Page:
Besides dodging traffic, there are other things you need to listen out for. Running over bicyclists restores life, while ramming an ice cream truck gives you a shield that negates the next point of damage you take. The game is so bonkers that I can’t even honestly tell you that these mechanics make sense in context, but I’ll just lie and say they do.
There are some high speed chase sequences where you have to ram pursuing cop cars before they run you off the road, by waiting until you hear the sound of the cop pull up alongside you.
This is expanded upon in a boss fight where you have to dodge shotgun blasts from an angry farmer, while also avoiding cows and trying to locate him so you can run him over. There are even more absurd twists later on in the game that I don’t want to spoil.
While the game is pretty challenging at times, Blind Drive is also quite fair. The entire game consists of one long drive. Every few miles you’ll reach a checkpoint that both gives you a new respawn point, and acts as a way to introduce new gameplay concepts and advance the story. You can easily get right back into the action when you die, and there are also three difficulty settings to tweak your experience with.
It will probably take you about two hours to finish the game, though there is a fair amount of replay value. One of the big goals in the game for those of you who like a challenge is to complete the entire drive without dying, or even harder, to do so without hitting anything at all.
Seeing as how Blind Drive is all about picking up on sound cues, a high quality set of headphones is an absolute must to get the most out of the experience. Not only do you need them to more easily pick out sounds, but also because it lets you enjoy just how great the sound design is.
While sounds certainly have been exaggerated a bit for ease of gameplay, they all sound spot on and really help immerse you in the experience. It really feels like you are driving down a busy interstate, blindfolded, while speeding directly into incoming traffic. At least, I assume this is what it would sound like, and don’t particularly care to see for myself in real life.
*Editor’s Note* The developers have recently reached out to us to say that the voice menu feature is actually on by default if the game detects that the player’s PC has any type of voice navigation software turned on when the game is launched.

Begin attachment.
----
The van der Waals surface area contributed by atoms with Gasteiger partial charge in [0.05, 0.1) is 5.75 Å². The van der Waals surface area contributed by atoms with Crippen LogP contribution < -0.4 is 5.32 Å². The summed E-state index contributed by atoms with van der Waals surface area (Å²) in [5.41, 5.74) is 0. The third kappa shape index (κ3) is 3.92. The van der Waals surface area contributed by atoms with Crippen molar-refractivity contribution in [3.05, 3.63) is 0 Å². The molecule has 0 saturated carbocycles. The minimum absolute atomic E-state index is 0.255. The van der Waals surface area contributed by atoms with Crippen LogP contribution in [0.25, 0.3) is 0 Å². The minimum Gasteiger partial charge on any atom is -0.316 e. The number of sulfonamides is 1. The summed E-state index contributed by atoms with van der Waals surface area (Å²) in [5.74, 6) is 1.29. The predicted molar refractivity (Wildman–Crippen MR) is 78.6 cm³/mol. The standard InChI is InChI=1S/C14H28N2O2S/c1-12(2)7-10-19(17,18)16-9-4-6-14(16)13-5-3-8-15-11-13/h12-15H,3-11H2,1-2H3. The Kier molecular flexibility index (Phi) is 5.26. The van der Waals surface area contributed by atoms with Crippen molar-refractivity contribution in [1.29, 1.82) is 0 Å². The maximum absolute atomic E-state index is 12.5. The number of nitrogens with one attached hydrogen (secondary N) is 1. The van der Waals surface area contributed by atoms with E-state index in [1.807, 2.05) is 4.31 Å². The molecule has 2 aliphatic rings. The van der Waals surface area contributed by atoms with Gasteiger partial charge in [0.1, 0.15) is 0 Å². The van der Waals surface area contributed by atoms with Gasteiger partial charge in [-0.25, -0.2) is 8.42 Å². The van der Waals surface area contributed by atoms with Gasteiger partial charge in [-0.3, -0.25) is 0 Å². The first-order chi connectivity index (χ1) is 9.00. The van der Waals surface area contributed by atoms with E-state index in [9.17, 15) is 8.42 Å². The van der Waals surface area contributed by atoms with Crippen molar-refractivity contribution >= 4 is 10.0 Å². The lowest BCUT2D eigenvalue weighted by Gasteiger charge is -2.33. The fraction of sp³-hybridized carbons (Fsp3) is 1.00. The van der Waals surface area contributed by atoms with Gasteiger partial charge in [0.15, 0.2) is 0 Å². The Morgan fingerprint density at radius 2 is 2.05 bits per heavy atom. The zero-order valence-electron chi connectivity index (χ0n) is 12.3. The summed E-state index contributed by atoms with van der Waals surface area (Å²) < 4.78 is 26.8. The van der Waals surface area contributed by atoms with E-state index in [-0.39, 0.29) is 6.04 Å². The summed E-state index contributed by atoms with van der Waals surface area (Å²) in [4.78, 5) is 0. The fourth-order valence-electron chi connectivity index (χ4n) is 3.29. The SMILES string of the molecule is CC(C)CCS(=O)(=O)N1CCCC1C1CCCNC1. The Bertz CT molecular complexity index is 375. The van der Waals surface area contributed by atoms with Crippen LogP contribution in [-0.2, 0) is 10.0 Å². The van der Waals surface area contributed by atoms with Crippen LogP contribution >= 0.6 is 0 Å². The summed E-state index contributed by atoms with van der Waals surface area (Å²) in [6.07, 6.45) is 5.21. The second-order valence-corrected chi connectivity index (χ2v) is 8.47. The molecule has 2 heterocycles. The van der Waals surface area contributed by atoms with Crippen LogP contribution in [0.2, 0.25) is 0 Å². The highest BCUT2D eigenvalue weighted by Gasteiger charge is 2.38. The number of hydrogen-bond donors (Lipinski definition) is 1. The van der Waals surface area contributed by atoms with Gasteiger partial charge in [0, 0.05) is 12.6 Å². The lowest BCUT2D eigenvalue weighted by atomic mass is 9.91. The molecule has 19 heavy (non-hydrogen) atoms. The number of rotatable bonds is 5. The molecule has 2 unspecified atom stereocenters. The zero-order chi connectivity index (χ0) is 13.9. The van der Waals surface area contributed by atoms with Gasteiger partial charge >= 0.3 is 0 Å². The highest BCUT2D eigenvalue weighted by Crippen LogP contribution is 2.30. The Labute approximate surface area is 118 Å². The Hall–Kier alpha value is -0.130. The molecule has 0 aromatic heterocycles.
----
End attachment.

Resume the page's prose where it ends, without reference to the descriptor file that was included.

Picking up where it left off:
Despite Blind Drive‘s emphasis on accessibility, there are a few notable exclusions. The game features a voice menu option to help blind gamers aid in navigation, but this feature is turned off by default. While I personally don’t particularly care since I’m not blind, it seems like an odd choice considering the developers emphasis just how accessible the game is to blind gamers.
The larger issue is that Blind Drive‘s voice acting is only available in English, and there are no subtitles. The developers have said that they tried subtitles in playtesting, but found them too distracting.
While I can see their point, it does mean that the game is effectively unplayable if you don’t speak English. I don’t just mean that non-English speakers wouldn’t be able to understand the story, but there are points in the game where you have to listen to spoken directions to figure out what to do. It’s another one of those weird decisions that runs contrary to the developer’s message of accessibility.
Minor nitpicks aside, Blind Drive was a surprisingly fun and refreshing experience. I went into the game without any expectations whatsoever, and was happy to find such a unique and enjoyable experience.
The gameplay is really simple; but tense, challenging, engaging, and the overall concept isn’t quite like anything else out there right now. When combined with its completely absurdist humor and story, Blind Drive offers a compelling experience worth playing through if you are looking for a very distinctive game that can easily be completed in one sitting.
Blind Drive was reviewed on Windows PC using a review code provided by Lo-Fi People. You can find additional information about Niche Gamer’s review/ethics policy here.